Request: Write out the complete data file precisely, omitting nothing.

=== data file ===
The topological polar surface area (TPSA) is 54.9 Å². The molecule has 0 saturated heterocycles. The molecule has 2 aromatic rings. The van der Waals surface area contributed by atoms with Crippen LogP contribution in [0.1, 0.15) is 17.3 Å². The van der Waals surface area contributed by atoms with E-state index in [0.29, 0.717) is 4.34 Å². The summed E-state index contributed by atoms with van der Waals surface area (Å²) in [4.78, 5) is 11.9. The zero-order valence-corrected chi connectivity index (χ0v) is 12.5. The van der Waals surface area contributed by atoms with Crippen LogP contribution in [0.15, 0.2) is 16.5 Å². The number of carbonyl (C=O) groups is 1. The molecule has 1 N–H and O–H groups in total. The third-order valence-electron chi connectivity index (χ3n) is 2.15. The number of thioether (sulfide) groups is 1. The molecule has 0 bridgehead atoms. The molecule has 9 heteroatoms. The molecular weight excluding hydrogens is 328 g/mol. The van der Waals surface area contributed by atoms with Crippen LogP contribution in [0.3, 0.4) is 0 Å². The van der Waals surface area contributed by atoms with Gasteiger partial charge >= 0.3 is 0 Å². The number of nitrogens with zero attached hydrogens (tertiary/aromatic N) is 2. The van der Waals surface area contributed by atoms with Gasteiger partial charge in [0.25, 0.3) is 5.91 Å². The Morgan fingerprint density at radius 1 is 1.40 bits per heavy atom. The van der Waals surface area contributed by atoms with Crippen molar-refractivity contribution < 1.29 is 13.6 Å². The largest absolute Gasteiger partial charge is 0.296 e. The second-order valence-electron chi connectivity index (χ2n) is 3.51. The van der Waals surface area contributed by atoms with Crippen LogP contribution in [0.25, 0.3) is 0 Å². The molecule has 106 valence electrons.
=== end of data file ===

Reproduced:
The topological polar surface area (TPSA) is 54.9 Å². The molecule has 0 saturated heterocycles. The molecule has 2 aromatic rings. The van der Waals surface area contributed by atoms with Crippen LogP contribution in [0.1, 0.15) is 17.3 Å². The van der Waals surface area contributed by atoms with E-state index in [0.29, 0.717) is 4.34 Å². The summed E-state index contributed by atoms with van der Waals surface area (Å²) in [4.78, 5) is 11.9. The zero-order valence-corrected chi connectivity index (χ0v) is 12.5. The van der Waals surface area contributed by atoms with Crippen LogP contribution in [0.15, 0.2) is 16.5 Å². The number of carbonyl (C=O) groups is 1. The molecule has 1 N–H and O–H groups in total. The third-order valence-electron chi connectivity index (χ3n) is 2.15. The number of thioether (sulfide) groups is 1. The molecule has 0 bridgehead atoms. The molecule has 9 heteroatoms. The molecular weight excluding hydrogens is 328 g/mol. The van der Waals surface area contributed by atoms with Crippen LogP contribution in [0.3, 0.4) is 0 Å². The van der Waals surface area contributed by atoms with Gasteiger partial charge >= 0.3 is 0 Å². The number of nitrogens with zero attached hydrogens (tertiary/aromatic N) is 2. The van der Waals surface area contributed by atoms with Gasteiger partial charge in [0.25, 0.3) is 5.91 Å². The Morgan fingerprint density at radius 1 is 1.40 bits per heavy atom. The van der Waals surface area contributed by atoms with Crippen molar-refractivity contribution < 1.29 is 13.6 Å². The largest absolute Gasteiger partial charge is 0.296 e. The second-order valence-electron chi connectivity index (χ2n) is 3.51. The van der Waals surface area contributed by atoms with Crippen LogP contribution in [0.25, 0.3) is 0 Å². The molecule has 106 valence electrons.